New Petrotrin chairman Andrew Jupiter has warned that the state-owned company has been spending much more than it earns and unless this is quickly reversed, "we may soon go out of business.
"We believe that Petrotrin has the potential to be a sustainable business but achieving this goal requires drastic and urgent change. It cannot be business as usual," Jupiter stressed in an October 9 message to the company, which was themed "Facing and Overcoming Our Current reality."
This followed the new Petrotrin board's first meeting and the message was signed with Jupiter's name, his designation and the October 9 date with a Petrotrin letterhead.
The message stated: "Today the board convened its first meeting and we were apprised of the company's adverse economic situation. Following our deliberations it was clear the organisation is in a perilous state and must take steps to address its current challenges."
Jupiter cited some factors contributing to this, including high and increasing debt, low productivity levels, escalating manpower costs, total company debt now standing at TT$13.28 billion, a US$850 million bond payable in 2019 and other issues.He added: "The harsh reality is that Petrotrin has been spending much more than it earns and unless this is quickly reversed, we may soon go out of business."
He said oil prices are expected to remain low and volatile and Petrotrin's projected revenue for fiscal 2015-2016 is unlikely to support its current cost structure.
Also, while refinery margins were able to partly offset the deficit in the E&P (exploration and production), they are unable to sustain the company's cash flow and net profitability.
Jupiter said: "In order to preserve the company's sustainability, stringent cost management measures must be implemented to control expenditure and improve the efficiency of Petrotrin's operations."
In E&P, he said, current production stood at approximately 45,327 bpd, inclusive of own/operated third parties, down from an average of 45,947 bpd in fiscal 2014-2015.He added: "The company must therefore reinvigorate its E&P operations to accelerate production in the short term.
"In these serious economic times, forging meaningful partnerships and strengthening stakeholders' relationships are critical. The organisation must also review its processes and procedures to ensure they are cost-conscious and effective.
"Although the picture appears gloomy, let us not forget this company has a combined history of over 100 years and that we have demonstrated our resilience in overcoming challenges in the past.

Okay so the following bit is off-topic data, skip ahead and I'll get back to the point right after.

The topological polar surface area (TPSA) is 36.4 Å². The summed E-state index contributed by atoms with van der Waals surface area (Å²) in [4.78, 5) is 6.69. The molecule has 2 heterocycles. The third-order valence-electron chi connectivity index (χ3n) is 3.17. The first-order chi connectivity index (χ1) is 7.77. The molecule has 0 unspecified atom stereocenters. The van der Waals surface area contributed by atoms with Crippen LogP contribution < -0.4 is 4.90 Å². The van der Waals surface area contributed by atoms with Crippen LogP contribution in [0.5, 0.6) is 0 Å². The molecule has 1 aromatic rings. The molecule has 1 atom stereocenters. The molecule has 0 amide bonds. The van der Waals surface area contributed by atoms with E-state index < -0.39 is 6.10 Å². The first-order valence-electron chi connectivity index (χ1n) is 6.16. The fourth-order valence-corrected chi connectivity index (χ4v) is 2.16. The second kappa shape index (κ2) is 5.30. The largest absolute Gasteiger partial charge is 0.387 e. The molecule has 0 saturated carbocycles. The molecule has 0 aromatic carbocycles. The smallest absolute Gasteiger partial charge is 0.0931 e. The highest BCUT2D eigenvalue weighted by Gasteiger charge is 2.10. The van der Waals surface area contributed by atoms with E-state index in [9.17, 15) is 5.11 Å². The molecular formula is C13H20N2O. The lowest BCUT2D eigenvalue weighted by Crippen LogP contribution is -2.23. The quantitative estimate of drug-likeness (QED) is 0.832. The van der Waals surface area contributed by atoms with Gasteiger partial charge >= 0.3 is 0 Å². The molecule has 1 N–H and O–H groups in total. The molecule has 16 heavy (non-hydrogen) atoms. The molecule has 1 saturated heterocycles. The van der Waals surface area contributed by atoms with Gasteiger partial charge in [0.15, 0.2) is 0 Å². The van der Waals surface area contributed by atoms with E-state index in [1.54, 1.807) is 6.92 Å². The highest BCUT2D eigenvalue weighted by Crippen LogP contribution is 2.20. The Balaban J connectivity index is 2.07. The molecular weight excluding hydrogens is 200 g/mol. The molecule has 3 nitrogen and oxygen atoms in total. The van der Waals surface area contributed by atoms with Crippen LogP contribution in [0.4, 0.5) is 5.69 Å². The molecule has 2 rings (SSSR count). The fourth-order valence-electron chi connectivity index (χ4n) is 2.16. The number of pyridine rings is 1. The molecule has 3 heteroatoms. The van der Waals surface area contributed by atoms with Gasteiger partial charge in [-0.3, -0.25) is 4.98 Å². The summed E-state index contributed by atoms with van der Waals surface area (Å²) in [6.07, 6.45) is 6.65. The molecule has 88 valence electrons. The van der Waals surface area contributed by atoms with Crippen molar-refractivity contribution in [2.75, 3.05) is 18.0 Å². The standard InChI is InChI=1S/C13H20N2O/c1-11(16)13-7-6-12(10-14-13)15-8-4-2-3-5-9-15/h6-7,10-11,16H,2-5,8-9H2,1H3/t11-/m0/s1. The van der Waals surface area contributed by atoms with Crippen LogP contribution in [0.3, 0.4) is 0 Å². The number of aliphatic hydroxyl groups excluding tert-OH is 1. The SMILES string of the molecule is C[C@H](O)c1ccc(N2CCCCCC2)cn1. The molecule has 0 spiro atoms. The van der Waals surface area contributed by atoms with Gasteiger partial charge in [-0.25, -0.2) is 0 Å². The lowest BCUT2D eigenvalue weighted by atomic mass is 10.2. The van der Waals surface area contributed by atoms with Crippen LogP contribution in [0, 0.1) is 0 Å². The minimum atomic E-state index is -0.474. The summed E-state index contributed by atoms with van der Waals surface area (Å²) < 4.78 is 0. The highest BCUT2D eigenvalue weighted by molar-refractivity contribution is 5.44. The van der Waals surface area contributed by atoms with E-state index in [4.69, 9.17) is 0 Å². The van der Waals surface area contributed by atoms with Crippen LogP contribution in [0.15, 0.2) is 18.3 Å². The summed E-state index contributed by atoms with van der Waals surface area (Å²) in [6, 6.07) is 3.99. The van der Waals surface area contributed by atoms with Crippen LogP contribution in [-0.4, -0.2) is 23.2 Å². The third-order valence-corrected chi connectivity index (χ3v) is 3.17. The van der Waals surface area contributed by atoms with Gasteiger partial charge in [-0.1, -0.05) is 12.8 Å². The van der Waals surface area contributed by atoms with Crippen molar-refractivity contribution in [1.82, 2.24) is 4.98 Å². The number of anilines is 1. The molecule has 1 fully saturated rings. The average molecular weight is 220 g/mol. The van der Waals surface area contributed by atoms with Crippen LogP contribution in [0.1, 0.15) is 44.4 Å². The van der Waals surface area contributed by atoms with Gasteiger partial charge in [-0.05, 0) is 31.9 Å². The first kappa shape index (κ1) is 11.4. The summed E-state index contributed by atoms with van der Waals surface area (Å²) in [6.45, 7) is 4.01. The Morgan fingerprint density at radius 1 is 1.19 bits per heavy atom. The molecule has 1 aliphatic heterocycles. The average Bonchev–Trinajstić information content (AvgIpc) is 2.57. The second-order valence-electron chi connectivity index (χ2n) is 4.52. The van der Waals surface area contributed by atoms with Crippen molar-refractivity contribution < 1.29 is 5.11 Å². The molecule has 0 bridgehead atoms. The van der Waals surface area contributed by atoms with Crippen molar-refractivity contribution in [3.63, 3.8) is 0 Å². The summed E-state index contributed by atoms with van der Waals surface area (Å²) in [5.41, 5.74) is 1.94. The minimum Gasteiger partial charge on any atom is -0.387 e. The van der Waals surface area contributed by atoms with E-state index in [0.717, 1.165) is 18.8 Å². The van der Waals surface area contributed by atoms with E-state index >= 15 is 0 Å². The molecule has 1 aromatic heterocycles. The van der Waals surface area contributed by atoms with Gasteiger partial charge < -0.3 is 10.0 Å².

"The board of directors is committed to working closely with management in charting the way forward for the organisation. However, we are very mindful that success would be dependent on all parties working together towards the common good of securing Petrotrin's viability," he added
He told employees, however, that the situation presented them with a new opportunity to transform Petrotrin's reality but noted that "this requires the realignment of all key stakeholders (management, employees and collective bargaining bodies) working together to return the organisation to a state of profitability and stability."
Factors contributing to Petrotrin's situation:
�2 A precipitous fall in international oil prices.
�2 Aged assets and infrastructure.
�2 High operating costs rendering us (Petrotrin) uncompetitive.
�2 Low productivity levels.
�2 Escalating manpower costs.
2,500 to 'go,' says Moonilal
Opposition Whip Roodal Moonilal claims 2,500 workers may be retrenched from state-owned Petrotrin due to the company's current position.Speaking in Parliament's 2016 Budget debate on Tuesday, Moonilal pointed to recent warnings from Petrotrin's new chairman Andrew Jupiter and also to the company's US$850 million bond which becomes payable in August 2019.
Moonilal told T&T Guardian yesterday that the company's situation has been caused by debt incurred from the past People's National Movement administration, including a US$850 million bond.He claimed Petrotrin management had indicated preparations for a voluntary separation plan in respect of employees and the Opposition had information on that.
"That's a serious matter. It's consistent with the chairman's warnings but all of Petrotrin's debt and the US bond were incurred under the PNM," he said.
Following T&T Guardian queries to Petrotrin regarding what measures the company might employ to deal with its problems and if staff cuts might be involved, Petrotrin's response was that the chairman sent a message to the employees after his first meeting with the board on October 9.
Petrotrin added: "Chairman Jupiter indicated the company is presented with a new opportunity to transform Petrotrin's reality but this requires the alignment of all key stakeholders (Management, Employees and Collective Bargaining Bodies) working together to return the organisation to a state of profitability and stability."